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10.1 The ftp transfers seems to die when I do a \put\ operation. They will work correctly if I \get\ a file. Why?
Do you have the flow control enabled?
Flow control is set by the pppd option crtscts for RTS/CTS and xonxoff for XON/XOFF. If you don't enable the flow control then you will probably overrun the modem\s buffers and this will prove to be disastrous with vj header compression.
It is important that the modem, not just the computer, have the proper setting for flow control. If the modem does not do flow control and the computer is expecting that the modem will tell it when the buffer overruns, then the buffer will overrun because the modem is not configured to tell the computer that it is full.
Likewise if the modem is configured to use RTS/CTS and your computer is configured to use XON/XOFF then you will not be able to recognize the modem\s request to suspend transmission.
The modern modems are configured with the use of a command code to do flow control. Check in your manual for the appropriate command code and include it along with the modem initialization.
Do not fall into the "well, the modem does this by default so I don't have to configure the modem before I use it." trap. Do the configuration. Do it explicitly. If the manual says that &H1 sets RTS and CTS flow control (what is also commonly called \hardware\ flow control) then send the modem AT&H1 to set the flow control. Do it before you dial the number. Don't expect that just giving the modem ATZ will enable the flow control properly.
- You need to specify the pppd option xonxoff. This tells the pppd process to configure the serial device for XON/XOFF flow control and to load the two characters into the tty driver.
- You need to specify the XON and XOFF characters in the pppd parameter asyncmap. This tells the remote system that is should quote the XON and XOFF characters when it wishes to send them to you. It is normally specified as the pppd parameter \asyncmap a0000\.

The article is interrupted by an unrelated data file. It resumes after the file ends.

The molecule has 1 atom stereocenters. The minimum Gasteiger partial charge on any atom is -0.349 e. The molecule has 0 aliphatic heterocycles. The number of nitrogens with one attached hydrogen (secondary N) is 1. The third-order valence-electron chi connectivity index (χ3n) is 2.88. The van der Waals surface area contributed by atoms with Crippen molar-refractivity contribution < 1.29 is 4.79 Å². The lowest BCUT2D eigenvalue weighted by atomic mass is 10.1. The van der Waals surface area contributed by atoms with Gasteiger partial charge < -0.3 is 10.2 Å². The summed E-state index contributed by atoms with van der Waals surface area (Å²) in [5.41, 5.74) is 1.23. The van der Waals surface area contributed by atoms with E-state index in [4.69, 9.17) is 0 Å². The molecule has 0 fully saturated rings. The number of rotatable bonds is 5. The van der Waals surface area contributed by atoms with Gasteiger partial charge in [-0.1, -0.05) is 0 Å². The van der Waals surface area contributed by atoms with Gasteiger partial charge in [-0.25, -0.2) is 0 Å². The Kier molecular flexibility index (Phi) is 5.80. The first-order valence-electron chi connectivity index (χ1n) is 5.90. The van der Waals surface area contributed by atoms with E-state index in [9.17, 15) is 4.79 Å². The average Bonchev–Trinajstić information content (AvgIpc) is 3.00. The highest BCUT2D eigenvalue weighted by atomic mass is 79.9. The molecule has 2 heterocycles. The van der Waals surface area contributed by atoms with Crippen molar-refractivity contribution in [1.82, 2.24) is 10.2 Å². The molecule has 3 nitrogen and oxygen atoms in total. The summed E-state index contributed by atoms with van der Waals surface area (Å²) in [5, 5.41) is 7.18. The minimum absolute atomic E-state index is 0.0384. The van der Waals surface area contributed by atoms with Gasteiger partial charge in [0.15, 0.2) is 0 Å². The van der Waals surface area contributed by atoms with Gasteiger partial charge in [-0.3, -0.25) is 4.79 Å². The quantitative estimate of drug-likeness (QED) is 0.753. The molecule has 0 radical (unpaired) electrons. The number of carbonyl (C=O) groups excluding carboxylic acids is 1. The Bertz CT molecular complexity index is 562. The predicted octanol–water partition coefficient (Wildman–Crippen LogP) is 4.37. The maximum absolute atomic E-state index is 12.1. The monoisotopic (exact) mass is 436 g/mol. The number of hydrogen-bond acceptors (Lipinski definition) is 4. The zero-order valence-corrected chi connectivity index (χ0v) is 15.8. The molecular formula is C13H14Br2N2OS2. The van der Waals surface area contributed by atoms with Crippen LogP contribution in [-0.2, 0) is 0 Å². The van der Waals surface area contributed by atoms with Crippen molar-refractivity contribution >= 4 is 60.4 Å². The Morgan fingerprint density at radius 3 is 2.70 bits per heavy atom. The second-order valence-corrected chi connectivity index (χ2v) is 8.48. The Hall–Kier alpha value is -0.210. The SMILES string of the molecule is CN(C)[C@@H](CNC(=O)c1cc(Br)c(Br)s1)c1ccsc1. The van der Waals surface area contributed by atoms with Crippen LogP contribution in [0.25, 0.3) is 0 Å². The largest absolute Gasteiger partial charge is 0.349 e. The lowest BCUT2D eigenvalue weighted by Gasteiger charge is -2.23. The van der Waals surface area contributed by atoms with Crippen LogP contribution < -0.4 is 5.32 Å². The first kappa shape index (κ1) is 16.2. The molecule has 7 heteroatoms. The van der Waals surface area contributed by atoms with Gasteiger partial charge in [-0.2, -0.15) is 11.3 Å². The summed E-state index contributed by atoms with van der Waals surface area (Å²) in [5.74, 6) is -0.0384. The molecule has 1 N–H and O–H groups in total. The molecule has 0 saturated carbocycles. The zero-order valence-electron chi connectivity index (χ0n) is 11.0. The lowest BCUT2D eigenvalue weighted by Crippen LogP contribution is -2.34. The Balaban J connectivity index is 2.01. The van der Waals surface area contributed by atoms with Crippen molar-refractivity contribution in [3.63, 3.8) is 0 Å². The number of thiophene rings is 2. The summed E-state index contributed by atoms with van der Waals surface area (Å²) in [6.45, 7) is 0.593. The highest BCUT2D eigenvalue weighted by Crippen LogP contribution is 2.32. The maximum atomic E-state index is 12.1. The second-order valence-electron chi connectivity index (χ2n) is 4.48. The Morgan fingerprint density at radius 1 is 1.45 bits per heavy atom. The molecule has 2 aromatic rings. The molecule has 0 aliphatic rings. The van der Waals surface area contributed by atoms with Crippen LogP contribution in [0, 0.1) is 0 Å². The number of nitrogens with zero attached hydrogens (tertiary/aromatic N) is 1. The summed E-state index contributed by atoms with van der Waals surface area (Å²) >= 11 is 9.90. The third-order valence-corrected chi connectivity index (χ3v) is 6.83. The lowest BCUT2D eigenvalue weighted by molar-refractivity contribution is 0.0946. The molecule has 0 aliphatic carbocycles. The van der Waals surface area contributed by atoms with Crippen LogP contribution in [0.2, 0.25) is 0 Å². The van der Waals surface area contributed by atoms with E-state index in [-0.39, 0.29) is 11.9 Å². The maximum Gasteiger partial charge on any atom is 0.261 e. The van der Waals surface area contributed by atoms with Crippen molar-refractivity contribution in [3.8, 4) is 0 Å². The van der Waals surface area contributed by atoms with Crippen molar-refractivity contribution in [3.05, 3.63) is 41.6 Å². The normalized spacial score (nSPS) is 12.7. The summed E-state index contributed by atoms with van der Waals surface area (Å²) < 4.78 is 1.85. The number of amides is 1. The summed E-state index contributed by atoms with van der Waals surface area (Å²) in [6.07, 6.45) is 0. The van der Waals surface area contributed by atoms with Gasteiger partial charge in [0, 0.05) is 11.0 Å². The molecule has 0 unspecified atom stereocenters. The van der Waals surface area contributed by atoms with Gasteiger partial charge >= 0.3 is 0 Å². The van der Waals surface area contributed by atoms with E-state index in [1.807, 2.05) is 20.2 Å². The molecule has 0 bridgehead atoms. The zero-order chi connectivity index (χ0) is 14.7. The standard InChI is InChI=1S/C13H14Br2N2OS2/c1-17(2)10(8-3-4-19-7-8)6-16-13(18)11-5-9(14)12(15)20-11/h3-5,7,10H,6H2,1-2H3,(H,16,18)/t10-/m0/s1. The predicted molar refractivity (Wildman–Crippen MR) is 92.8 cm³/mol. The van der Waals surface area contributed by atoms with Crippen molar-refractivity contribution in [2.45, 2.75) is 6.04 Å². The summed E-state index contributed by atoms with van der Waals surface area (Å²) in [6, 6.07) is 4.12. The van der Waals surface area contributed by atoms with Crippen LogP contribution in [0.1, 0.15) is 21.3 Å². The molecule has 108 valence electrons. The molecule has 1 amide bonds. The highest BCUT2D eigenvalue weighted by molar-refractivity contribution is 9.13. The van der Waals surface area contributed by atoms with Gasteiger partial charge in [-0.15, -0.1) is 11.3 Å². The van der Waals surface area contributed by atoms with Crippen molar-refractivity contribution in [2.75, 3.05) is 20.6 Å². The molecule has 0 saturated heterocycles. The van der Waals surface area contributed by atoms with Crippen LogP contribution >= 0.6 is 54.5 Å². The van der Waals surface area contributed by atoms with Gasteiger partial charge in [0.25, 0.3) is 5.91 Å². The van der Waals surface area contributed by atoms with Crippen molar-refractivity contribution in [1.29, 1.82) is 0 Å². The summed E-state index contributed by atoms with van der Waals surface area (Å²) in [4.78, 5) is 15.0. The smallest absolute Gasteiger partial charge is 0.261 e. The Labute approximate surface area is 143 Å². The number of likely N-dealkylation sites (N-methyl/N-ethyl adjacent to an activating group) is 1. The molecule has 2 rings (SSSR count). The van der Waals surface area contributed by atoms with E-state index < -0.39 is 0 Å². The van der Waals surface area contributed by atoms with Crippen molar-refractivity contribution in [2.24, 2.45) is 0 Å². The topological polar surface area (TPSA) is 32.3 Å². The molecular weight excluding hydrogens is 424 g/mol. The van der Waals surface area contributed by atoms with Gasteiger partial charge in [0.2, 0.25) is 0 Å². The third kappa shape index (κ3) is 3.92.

- Of course, don't forget to tell the modem to use XON/XOFF flow control. My ZyXEL modem uses a sequence \&R1&H4\ to do this.
10.3 The modem seems to always connect at a strange rate. When I use minicom, the modem will always use 14400. However, PPP is using 9600 or 7200 or even 2400. How do I fix this?
Put the desired rate as an option to the pppd process. If you don't put the rate, then pppd process will use whatever rate is set currently at the time. Not all programs will restore all of the parameters to the previous settings properly upon exit. This may lead to strange rates configured for the serial device.
Linux does not support modems which use the RPI (Rockwell Protocol Interface) proprietary specification. Given the proprietary nature of the specification (even if you signed a NDA Rockwell will not release the code needed to interface to the modem) it is extremely unlikely that Linux will ever support this modem. The only solution, should you have a RPI modem, is to take it back to the dealer and get one which does not use RPI.
Some of the catch phrases to avoid are modems which are marked as having error correction in software, \windows\ compatible, or \requiring a special driver\ for full operation. These usually indicate that the modem uses RPI.
10.4 The ftp transfers seems to be very slow when I do a \get\ operation. The \put\ operation is much faster. Why?
Did you specify the option:
when you ran pppd? If you forgot the option, the peer must quote (double) all of the control characters in the range from 00 to 1F (hex). This will result in a statistical loss of about 12.5% in speed for all of the data which you receive.
Did you configure the remote system? If so, did you forget flow control on its modem?
Use the ppp-2.1.2d.tar.gz package. The pppd process was erroneously compiled with the 1.1.8 kernel and it used Net-3 rather than Net-2 definitions.
Additionally, you should refer to the proxy-ARP mini-HOWTO about the requirements for using proxy-ARP.
The 2.1 package had a limit of 64 network devices. At the the that the proxyarp function was written, 64 seemed to be a very likely limit as most people had one or two ethernet controllers. This is no longer the case when we consider that some systems routinely have 128 network devices.
The 2.2 package has raised the limit to 5000 network devices. That limit is excessive. However, it means that in all practial purposes, there is no limit. It is a compile-time define in the sys-linux.c module.
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